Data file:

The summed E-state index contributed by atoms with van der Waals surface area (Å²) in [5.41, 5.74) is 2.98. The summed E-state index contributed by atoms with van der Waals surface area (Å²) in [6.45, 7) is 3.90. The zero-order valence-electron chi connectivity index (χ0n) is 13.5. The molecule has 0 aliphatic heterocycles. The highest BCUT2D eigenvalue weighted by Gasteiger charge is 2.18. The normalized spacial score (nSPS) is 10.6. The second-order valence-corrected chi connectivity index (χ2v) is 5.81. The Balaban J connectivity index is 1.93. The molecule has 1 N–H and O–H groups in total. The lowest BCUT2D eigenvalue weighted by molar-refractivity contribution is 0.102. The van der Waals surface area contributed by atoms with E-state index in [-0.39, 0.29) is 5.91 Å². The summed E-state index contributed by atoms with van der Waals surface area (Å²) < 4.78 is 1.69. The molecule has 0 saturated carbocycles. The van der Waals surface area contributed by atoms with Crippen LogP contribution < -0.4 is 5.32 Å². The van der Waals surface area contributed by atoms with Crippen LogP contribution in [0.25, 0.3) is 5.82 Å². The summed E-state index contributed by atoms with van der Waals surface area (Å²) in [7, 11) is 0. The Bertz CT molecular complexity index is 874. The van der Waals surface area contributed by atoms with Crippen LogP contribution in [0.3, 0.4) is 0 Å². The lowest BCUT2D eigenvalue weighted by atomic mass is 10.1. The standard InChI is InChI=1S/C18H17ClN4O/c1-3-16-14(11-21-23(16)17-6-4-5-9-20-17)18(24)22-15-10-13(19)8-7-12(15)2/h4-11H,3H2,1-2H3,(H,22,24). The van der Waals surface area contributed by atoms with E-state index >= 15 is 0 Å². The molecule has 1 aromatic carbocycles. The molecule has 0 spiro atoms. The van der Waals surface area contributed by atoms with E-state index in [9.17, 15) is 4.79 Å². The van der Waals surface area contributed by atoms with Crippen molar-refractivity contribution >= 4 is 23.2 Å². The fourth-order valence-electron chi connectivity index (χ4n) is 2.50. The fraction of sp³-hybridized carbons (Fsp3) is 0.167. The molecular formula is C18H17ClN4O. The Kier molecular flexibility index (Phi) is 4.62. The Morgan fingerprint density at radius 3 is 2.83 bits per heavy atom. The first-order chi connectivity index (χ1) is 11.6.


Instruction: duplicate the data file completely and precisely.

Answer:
The summed E-state index contributed by atoms with van der Waals surface area (Å²) in [5.41, 5.74) is 2.98. The summed E-state index contributed by atoms with van der Waals surface area (Å²) in [6.45, 7) is 3.90. The zero-order valence-electron chi connectivity index (χ0n) is 13.5. The molecule has 0 aliphatic heterocycles. The highest BCUT2D eigenvalue weighted by Gasteiger charge is 2.18. The normalized spacial score (nSPS) is 10.6. The second-order valence-corrected chi connectivity index (χ2v) is 5.81. The Balaban J connectivity index is 1.93. The molecule has 1 N–H and O–H groups in total. The lowest BCUT2D eigenvalue weighted by molar-refractivity contribution is 0.102. The van der Waals surface area contributed by atoms with E-state index in [-0.39, 0.29) is 5.91 Å². The summed E-state index contributed by atoms with van der Waals surface area (Å²) < 4.78 is 1.69. The molecule has 0 saturated carbocycles. The van der Waals surface area contributed by atoms with Crippen LogP contribution < -0.4 is 5.32 Å². The van der Waals surface area contributed by atoms with Crippen LogP contribution in [0.25, 0.3) is 5.82 Å². The summed E-state index contributed by atoms with van der Waals surface area (Å²) in [7, 11) is 0. The Bertz CT molecular complexity index is 874. The van der Waals surface area contributed by atoms with Crippen LogP contribution in [0.3, 0.4) is 0 Å². The lowest BCUT2D eigenvalue weighted by atomic mass is 10.1. The standard InChI is InChI=1S/C18H17ClN4O/c1-3-16-14(11-21-23(16)17-6-4-5-9-20-17)18(24)22-15-10-13(19)8-7-12(15)2/h4-11H,3H2,1-2H3,(H,22,24). The van der Waals surface area contributed by atoms with E-state index >= 15 is 0 Å². The molecule has 1 aromatic carbocycles. The molecule has 0 spiro atoms. The van der Waals surface area contributed by atoms with E-state index in [9.17, 15) is 4.79 Å². The van der Waals surface area contributed by atoms with Crippen molar-refractivity contribution >= 4 is 23.2 Å². The fourth-order valence-electron chi connectivity index (χ4n) is 2.50. The fraction of sp³-hybridized carbons (Fsp3) is 0.167. The molecular formula is C18H17ClN4O. The Kier molecular flexibility index (Phi) is 4.62. The Morgan fingerprint density at radius 3 is 2.83 bits per heavy atom. The first-order chi connectivity index (χ1) is 11.6.